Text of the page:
A great way to end a day in Kinston is by catching a ball game at Grainger Stadium.

Since 2017, the stadium has been home to the Down East Wood Ducks, the minor league feeder team for the Texas Rangers. Check out the team’s promotion calendar before you go to see what surprises lay in store – you just might be lucky enough to catch a post-game fireworks show!


New Bern


In under two hours you can make a trip to New Bern, North Carolina’s second-oldest town and the state’s first capital. This charming town sits at the junction of the Neuse River and Trent River and is home to many historical sites, gardens and a vibrant downtown waterfront.

New Bern gets its name from the capital city of Switzerland, and since “bern” means bear, the people here really are proud of living in “Bear Town.” Over 50 life-sized fiberglass bear statues made by local artists adorn historic downtown and outlying areas. Visitors can pick up a free map at the New Bern-Craven County Convention & Visitors Center and use it to take a “bear hunt” through the pedestrian-friendly downtown.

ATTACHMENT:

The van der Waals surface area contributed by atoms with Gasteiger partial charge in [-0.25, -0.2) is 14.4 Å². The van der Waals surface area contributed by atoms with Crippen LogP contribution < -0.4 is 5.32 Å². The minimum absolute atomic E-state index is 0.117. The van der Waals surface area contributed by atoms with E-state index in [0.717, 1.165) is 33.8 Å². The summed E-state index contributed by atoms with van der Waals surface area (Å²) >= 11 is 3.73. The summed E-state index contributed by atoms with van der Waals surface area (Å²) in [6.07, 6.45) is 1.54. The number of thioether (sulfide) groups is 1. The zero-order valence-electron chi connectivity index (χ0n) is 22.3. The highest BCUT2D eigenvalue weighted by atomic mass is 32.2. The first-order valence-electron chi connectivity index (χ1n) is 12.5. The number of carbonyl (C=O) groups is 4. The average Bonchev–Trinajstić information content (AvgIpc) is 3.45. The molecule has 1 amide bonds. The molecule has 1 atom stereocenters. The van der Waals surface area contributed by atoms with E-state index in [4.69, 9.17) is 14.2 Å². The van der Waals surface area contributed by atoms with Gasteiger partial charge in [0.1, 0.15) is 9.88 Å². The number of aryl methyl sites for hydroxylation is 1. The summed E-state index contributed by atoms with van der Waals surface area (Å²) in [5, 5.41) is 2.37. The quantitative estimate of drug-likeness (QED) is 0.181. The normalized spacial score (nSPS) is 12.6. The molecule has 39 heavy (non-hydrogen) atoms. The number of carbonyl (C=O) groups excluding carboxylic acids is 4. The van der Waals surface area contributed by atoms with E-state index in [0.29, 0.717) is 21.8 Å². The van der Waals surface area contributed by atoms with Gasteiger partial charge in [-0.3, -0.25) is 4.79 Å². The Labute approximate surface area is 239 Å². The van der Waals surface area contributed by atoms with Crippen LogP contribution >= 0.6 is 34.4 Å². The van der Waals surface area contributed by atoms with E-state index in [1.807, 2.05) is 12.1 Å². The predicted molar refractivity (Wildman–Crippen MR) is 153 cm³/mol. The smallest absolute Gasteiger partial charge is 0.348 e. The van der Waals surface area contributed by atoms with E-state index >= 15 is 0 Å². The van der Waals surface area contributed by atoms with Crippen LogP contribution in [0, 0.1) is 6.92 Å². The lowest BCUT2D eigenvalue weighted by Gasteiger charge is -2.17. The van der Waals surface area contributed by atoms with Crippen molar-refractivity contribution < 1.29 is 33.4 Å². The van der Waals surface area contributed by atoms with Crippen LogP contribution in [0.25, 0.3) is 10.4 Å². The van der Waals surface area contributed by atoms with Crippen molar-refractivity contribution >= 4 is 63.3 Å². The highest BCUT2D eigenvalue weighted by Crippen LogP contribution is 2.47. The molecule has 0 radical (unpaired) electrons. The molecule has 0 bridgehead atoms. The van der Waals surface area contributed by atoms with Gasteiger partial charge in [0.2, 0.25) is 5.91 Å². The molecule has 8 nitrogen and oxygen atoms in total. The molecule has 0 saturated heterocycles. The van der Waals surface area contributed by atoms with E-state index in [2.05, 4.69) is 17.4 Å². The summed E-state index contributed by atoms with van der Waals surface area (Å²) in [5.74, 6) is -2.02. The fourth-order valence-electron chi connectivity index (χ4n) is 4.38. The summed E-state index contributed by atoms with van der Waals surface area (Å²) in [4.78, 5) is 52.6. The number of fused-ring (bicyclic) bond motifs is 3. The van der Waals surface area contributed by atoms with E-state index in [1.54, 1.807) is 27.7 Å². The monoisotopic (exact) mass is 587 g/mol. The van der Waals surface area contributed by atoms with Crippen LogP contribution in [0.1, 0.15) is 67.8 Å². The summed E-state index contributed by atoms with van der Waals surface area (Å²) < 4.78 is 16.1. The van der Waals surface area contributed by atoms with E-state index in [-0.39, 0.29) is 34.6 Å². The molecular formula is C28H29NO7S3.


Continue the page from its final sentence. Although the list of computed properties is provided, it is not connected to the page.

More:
New Bern’s most notable historic site is North Carolina’s first permanent state capitol, Tryon Palace. Built in 1770, the palace served as the site of the first sessions of the general assembly for the State of North Carolina and housed the state governors until 1794. Visitors can now tour the palace, kitchens, and stables, stroll through 14 acres of beautifully sculpted gardens, or travel back in time by attending one of the palace’s many engaging events and interactive colonial America experiences. Tryon Palace is also home to the North Carolina History Center, an expansive new museum featuring extensive exhibits and attractions showcasing local history.